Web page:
Fed Rate Hold Doesn’t Embolden Risk Taking but Does Slow the Dollar

September 22, 2015
By

Talking Points

  • After its two day meeting, the FOMC committee kept the benchmark rate range of 0.00 – 0.25%
  • There are only two policy meetings remaining in 2015, prompting a downgrade in rate forecasts
  • Despite the easier-for-longer policy outcome, equities proved dubious of the implications

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While the Federal Reserve’s vote to keep rates unchanged at the range of 0.00 to 0.25 percent, there was still speculative adjustments that needed to be made in the market. Federal Fund futures showed a strong expectation for a hold, but there was still approximately a 16 percent probability that they could have lifted for the first time in nine years. Thereby, the immediate response from the market to the news would see the expected results: the Dollar dropped sharply while assets more attuned to ‘risk appetite’ (like US equities) rose. However, the short-term impact may not carry through as we are no longer dealing with a market so easily placated by underwhelming support.

What Happened?

Following the decision in June to hold policy on account of softening economic data and a persistently stagnate level of inflation, the market had shifted its expectations for the Fed’s long-warned shift to ‘normalize’ to a September 18 launch. The reason being, that particular event offered enough time to see data update and it was the quarterly event that offered more insight to explain any meaningful changes.

Yet, heading into this event, expectations of a hike softened. Ultimately, the central bank decided to hold the benchmark range between 0.00 and 0.25 percent in a 9-1 vote (Jeffery Lacker dissented). In the subsequent monetary policy statement, forecasts and Chairwoman press conference, the tone softened; but did not turn the group back from its path to an eventual rate hike.

With this meeting crossed off, the next pressing question becomes ‘when will the Fed hike’. Looking to the group’s own forecasts, the expected timing cannot be discerned, but the pace of tightening through the future can be. On that front, we would see yet another downgrade in interest rate expectations. For 2015, they now expect only one standard increase in the benchmark – 25 basis points to a median of 0.375 percent.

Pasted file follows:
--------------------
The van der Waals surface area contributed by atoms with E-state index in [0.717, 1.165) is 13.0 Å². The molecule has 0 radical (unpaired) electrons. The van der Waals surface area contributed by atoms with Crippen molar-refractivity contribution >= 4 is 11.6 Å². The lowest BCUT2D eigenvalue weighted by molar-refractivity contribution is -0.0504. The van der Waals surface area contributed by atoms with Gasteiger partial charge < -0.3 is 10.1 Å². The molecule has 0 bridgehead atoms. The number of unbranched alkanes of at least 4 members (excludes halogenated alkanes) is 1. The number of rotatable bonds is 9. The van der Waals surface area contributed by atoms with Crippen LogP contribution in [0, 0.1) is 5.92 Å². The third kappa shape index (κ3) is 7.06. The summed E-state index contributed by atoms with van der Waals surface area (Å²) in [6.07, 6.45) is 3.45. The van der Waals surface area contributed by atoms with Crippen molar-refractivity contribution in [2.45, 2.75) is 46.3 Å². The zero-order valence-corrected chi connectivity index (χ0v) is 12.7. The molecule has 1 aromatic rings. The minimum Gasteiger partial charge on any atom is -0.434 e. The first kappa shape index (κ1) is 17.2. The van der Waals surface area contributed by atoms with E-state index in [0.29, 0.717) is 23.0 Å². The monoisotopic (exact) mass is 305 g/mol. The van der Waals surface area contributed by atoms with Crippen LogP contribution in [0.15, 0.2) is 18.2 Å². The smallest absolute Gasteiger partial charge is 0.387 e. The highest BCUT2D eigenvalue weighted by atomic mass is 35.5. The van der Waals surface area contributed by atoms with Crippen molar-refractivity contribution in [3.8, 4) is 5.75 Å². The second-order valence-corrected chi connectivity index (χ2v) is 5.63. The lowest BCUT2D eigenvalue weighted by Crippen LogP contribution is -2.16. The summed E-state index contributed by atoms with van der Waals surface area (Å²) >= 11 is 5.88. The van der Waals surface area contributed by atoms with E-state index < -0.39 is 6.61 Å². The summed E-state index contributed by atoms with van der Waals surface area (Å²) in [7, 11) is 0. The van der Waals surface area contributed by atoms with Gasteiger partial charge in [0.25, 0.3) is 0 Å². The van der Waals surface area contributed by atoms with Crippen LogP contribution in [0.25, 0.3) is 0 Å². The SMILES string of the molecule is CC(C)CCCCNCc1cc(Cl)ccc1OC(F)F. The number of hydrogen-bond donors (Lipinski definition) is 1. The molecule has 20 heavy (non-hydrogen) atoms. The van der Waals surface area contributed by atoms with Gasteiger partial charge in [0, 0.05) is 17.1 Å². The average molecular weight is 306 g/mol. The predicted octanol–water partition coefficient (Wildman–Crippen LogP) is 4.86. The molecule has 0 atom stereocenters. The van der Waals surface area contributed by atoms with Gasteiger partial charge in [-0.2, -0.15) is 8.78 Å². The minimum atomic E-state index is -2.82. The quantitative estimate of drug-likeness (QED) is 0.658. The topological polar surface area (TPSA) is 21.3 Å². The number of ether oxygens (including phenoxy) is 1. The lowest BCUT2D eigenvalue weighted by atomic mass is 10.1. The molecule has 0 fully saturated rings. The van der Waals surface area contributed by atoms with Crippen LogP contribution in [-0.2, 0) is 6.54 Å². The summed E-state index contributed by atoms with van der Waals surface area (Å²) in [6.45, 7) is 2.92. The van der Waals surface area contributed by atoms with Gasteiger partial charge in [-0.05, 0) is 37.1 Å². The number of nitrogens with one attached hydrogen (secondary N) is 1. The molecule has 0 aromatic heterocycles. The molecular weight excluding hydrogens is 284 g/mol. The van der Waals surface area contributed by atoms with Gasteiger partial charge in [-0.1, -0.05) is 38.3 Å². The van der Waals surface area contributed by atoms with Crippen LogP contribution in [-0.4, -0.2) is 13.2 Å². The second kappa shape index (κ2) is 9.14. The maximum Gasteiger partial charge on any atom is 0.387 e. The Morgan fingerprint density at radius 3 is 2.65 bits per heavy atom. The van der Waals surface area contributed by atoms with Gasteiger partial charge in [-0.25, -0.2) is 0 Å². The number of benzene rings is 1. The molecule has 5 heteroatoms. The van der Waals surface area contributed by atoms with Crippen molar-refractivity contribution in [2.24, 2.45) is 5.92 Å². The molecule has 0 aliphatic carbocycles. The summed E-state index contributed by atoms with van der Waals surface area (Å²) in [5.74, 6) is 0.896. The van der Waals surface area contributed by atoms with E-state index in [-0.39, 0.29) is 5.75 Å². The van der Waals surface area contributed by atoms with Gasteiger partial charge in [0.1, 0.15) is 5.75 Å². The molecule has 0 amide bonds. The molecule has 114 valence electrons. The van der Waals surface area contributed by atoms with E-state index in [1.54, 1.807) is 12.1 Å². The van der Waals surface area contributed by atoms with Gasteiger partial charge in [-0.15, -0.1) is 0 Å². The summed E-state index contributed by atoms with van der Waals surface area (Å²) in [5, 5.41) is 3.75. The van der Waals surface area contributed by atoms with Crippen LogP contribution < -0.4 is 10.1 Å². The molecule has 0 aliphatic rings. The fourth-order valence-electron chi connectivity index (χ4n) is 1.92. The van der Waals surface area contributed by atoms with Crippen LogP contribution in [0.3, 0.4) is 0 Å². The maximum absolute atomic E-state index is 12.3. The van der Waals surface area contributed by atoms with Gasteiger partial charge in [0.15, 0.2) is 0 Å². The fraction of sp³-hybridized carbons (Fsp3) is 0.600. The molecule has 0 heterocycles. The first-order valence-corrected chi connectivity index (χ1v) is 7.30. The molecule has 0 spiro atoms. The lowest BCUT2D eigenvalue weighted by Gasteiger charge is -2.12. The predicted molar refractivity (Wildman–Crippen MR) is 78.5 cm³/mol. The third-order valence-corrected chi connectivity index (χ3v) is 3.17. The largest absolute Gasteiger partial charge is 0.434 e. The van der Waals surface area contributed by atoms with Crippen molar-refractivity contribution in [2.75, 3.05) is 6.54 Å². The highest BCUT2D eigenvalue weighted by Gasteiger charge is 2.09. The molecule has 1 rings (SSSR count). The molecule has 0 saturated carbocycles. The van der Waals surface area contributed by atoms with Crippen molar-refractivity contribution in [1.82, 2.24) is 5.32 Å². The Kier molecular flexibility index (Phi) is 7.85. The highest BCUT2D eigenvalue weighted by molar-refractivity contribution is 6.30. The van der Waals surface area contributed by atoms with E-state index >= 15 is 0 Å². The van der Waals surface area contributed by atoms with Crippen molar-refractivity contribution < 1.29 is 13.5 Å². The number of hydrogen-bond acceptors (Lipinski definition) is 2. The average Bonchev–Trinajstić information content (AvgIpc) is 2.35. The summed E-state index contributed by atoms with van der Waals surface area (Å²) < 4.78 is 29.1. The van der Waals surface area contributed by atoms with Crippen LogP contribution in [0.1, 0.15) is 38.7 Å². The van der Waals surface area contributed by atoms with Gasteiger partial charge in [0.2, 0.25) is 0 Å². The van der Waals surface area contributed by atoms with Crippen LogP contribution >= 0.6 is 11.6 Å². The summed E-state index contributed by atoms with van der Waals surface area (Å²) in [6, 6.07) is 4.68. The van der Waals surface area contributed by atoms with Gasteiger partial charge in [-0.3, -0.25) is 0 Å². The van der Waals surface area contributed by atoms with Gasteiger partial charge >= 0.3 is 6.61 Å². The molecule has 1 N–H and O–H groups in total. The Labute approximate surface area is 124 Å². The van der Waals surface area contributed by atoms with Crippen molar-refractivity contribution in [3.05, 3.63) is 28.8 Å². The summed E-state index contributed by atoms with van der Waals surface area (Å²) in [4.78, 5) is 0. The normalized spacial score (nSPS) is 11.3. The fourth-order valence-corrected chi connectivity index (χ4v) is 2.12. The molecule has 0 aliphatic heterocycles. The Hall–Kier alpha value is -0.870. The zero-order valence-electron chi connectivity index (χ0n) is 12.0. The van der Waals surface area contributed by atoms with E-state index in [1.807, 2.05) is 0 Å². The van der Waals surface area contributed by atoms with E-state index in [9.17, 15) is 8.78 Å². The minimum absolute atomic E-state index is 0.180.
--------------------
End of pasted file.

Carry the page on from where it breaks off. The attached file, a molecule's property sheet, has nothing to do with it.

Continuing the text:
The shift in voter expectations between the June update and this most recent round up can be seen below. The dots represent an individual person’s vote, but they do not disclose what official belongs to a given dot.

One remarkable point to make in the updated rate forecast distribution is the unusual step for one member to vote for negative interest rates. Where a hold is a neutral policy stance that can lead to either easing or tightening in the future, a negative rate would be a clear escalation of accommodation – and it would be an extreme one. Negative rates are an unorthodox concept and many question its efficacy. However, it is not unusual nowadays as both the ECB and SNB have adopted the concept.

Why the Fed’s Hold Makes Sense

It is not difficult to understand the reasoning for the policy group’s hold on policy. Looking specifically to their stated dual mandate, we find that their benchmarks have not been met. Generally, the Fed targets ‘full employment’ and a sustainable rate of positive inflation. The unemployment rate has long ago hit a number of benchmarks laid out in the past, so that is not the missing factor. Rather, a tepid pace of price growth (below we have CPI but the Fed prefers PCE), offers little motivation to tighten the reigns.

Furthermore, data that has crossed the wires in the weeks leading up to the rate decision showed a significant downturn in health. While it is not enough to warn of an economic stall, it is enough to urge caution in an already cautious group.